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Common Dental Problems


Sensitive and/or Painful Teeth

Sensitivity or pain can be triggered by a number of things, including hot and cold food or drinks, and also has a number of causes.

Sensitivity to cold can be caused by decay, receding gums, or by tooth brush abrasion wearing away your tooth’s hard protective coating of enamel. While special toothpastes or mouthwashes for sensitive teeth may help, you should also visit us as you may need a filling or treatment for gum disease.

Pain and/or sensitivity to hot and cold are usually a sign that your tooth is decayed, or that the nerve within it is irritated. You may need a filling or root canal treatment.

Pain on biting can have a number of causes. An existing filling may need adjusting, or you may have a cracked tooth which needs attention. Alternatively you may have an infection, which could need root canal treatment. Again we would suggest an early visit to the practice.

Sensitive and/or Painful Gums

Mouth ulcers are a common cause of sensitive or painful gums, and can usually be treated with an antiseptic mouthwash or special ulcer gel, both of which are available from chemists. Sometimes the problem can arise as a result of damage to the gum, causing a sore spot. This should heal within a few days and, again, can be treated with mouthwash or gel.

Where a poor fitting denture maybe the cause of the ulcer, it is important to seek treatment for this quickly.

Sometimes an abscess can cause painful gums, and you may need a course of antibiotics and possibly root canal treatment.

If you suffer from a sore spot or ulcer in the same place for more than a few days, it is wise to get it checked out by us.

Bleeding Gums

If your gums bleed when you brush your teeth, or perhaps even for no apparent reason, then you may be suffering from gingivitis or gum disease. The symptoms include pain and possibly even the loosening of teeth. Visit our hygienist so she can give your teeth and gums a professional clean, and advise you on how best to care for your gums.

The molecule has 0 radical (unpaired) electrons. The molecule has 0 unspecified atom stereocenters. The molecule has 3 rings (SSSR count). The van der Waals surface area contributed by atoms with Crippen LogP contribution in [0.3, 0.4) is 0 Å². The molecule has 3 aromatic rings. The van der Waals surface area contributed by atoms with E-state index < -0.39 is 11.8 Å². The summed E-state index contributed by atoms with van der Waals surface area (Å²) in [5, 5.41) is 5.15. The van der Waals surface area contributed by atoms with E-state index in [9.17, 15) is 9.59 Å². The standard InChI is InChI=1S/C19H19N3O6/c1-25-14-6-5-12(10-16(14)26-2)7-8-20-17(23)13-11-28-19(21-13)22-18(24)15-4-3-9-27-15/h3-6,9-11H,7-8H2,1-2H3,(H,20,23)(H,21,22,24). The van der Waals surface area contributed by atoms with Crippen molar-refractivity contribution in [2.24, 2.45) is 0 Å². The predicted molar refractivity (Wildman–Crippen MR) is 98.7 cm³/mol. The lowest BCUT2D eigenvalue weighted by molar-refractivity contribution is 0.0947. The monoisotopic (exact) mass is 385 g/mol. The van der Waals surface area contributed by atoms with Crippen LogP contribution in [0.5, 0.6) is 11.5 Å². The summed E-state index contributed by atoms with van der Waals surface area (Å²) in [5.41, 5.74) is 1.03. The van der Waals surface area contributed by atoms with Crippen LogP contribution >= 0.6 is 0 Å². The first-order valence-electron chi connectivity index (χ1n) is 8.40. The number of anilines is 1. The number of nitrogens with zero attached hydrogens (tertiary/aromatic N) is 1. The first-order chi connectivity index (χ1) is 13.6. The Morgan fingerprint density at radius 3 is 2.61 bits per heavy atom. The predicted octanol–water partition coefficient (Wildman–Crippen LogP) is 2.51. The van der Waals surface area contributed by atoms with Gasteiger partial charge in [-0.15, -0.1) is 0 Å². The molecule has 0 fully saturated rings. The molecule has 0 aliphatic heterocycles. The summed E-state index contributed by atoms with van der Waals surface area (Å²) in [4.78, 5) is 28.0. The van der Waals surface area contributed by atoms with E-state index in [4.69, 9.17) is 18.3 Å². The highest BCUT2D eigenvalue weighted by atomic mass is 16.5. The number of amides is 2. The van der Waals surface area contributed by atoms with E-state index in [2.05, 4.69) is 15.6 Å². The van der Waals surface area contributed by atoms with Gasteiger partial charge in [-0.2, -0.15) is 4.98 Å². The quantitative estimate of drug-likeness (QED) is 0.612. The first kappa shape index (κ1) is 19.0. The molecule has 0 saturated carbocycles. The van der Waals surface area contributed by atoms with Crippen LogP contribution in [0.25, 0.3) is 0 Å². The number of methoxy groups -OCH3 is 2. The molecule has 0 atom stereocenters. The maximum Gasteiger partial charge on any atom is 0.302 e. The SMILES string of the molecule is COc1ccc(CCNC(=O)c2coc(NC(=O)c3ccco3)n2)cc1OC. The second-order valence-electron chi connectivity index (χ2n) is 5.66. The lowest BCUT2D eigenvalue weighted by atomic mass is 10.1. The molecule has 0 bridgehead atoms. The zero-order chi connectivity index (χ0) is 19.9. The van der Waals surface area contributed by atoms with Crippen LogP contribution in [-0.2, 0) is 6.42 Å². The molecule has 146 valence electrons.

Broken Tooth

The treatment for a broken tooth varies according to the severity of the break and the condition of the part of the tooth that is left. Often it can be treated with a filling, porcelain onlay or a crown, although sometimes it may need more advanced treatment or even extraction.

Tooth Knocked Out

If your tooth has been knocked out, it is important to keep it moist until you can see us. Avoid scrubbing the root surface. A gentle rinse under a running tap willl clean any loose debris off but avoid touching the root. Place it back into the socket if possible, or keep it in the cheek of your mouth (but not in the case of young children or a severe facial injury), or in milk. Seek dental treatment as soon as possible, preferably within the hour. The quicker you see us, the more chance there is of saving your tooth.

Loose Tooth

Teeth can become loose as the result of accidental damage or advanced gum disease. Often we are able to apply a temporary splint to the tooth to hold it in place. Occasionally, particularly in the case of advanced gum disease, we may have to remove the tooth.